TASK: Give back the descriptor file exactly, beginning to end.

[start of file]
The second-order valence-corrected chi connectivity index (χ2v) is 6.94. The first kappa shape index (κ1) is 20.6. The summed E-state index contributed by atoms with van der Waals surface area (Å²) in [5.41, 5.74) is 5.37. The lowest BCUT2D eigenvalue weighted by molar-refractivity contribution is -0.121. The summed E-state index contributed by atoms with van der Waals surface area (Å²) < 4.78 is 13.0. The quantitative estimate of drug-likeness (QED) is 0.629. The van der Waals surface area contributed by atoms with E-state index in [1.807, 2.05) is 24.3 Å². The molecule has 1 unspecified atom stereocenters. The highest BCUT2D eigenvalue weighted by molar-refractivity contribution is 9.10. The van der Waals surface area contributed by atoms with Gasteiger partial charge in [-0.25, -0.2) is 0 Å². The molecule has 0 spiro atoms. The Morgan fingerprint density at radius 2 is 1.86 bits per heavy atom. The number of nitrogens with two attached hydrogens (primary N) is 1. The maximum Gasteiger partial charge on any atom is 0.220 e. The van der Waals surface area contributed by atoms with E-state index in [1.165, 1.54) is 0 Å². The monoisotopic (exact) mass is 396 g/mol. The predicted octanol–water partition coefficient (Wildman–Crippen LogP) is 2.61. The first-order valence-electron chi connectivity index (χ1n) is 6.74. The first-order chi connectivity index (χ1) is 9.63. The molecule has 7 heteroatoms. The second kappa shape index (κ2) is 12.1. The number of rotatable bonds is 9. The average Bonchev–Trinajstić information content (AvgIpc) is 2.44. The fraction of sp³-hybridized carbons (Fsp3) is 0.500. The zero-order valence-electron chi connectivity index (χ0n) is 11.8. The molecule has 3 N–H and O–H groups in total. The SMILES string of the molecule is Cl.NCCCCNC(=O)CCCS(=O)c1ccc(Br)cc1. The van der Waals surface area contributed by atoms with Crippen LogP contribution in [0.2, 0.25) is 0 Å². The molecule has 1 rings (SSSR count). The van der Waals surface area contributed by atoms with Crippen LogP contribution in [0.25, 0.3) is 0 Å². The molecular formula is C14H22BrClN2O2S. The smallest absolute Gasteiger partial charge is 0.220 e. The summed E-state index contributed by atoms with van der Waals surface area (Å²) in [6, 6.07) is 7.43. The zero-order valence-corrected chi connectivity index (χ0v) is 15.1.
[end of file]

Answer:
The second-order valence-corrected chi connectivity index (χ2v) is 6.94. The first kappa shape index (κ1) is 20.6. The summed E-state index contributed by atoms with van der Waals surface area (Å²) in [5.41, 5.74) is 5.37. The lowest BCUT2D eigenvalue weighted by molar-refractivity contribution is -0.121. The summed E-state index contributed by atoms with van der Waals surface area (Å²) < 4.78 is 13.0. The quantitative estimate of drug-likeness (QED) is 0.629. The van der Waals surface area contributed by atoms with E-state index in [1.807, 2.05) is 24.3 Å². The molecule has 1 unspecified atom stereocenters. The highest BCUT2D eigenvalue weighted by molar-refractivity contribution is 9.10. The van der Waals surface area contributed by atoms with Gasteiger partial charge in [-0.25, -0.2) is 0 Å². The molecule has 0 spiro atoms. The Morgan fingerprint density at radius 2 is 1.86 bits per heavy atom. The number of nitrogens with two attached hydrogens (primary N) is 1. The maximum Gasteiger partial charge on any atom is 0.220 e. The van der Waals surface area contributed by atoms with E-state index in [1.165, 1.54) is 0 Å². The monoisotopic (exact) mass is 396 g/mol. The predicted octanol–water partition coefficient (Wildman–Crippen LogP) is 2.61. The first-order valence-electron chi connectivity index (χ1n) is 6.74. The first-order chi connectivity index (χ1) is 9.63. The molecule has 7 heteroatoms. The second kappa shape index (κ2) is 12.1. The number of rotatable bonds is 9. The average Bonchev–Trinajstić information content (AvgIpc) is 2.44. The fraction of sp³-hybridized carbons (Fsp3) is 0.500. The zero-order valence-electron chi connectivity index (χ0n) is 11.8. The molecule has 3 N–H and O–H groups in total. The SMILES string of the molecule is Cl.NCCCCNC(=O)CCCS(=O)c1ccc(Br)cc1. The van der Waals surface area contributed by atoms with Crippen LogP contribution in [0.2, 0.25) is 0 Å². The molecule has 1 rings (SSSR count). The van der Waals surface area contributed by atoms with Crippen LogP contribution in [0.25, 0.3) is 0 Å². The molecular formula is C14H22BrClN2O2S. The smallest absolute Gasteiger partial charge is 0.220 e. The summed E-state index contributed by atoms with van der Waals surface area (Å²) in [6, 6.07) is 7.43. The zero-order valence-corrected chi connectivity index (χ0v) is 15.1.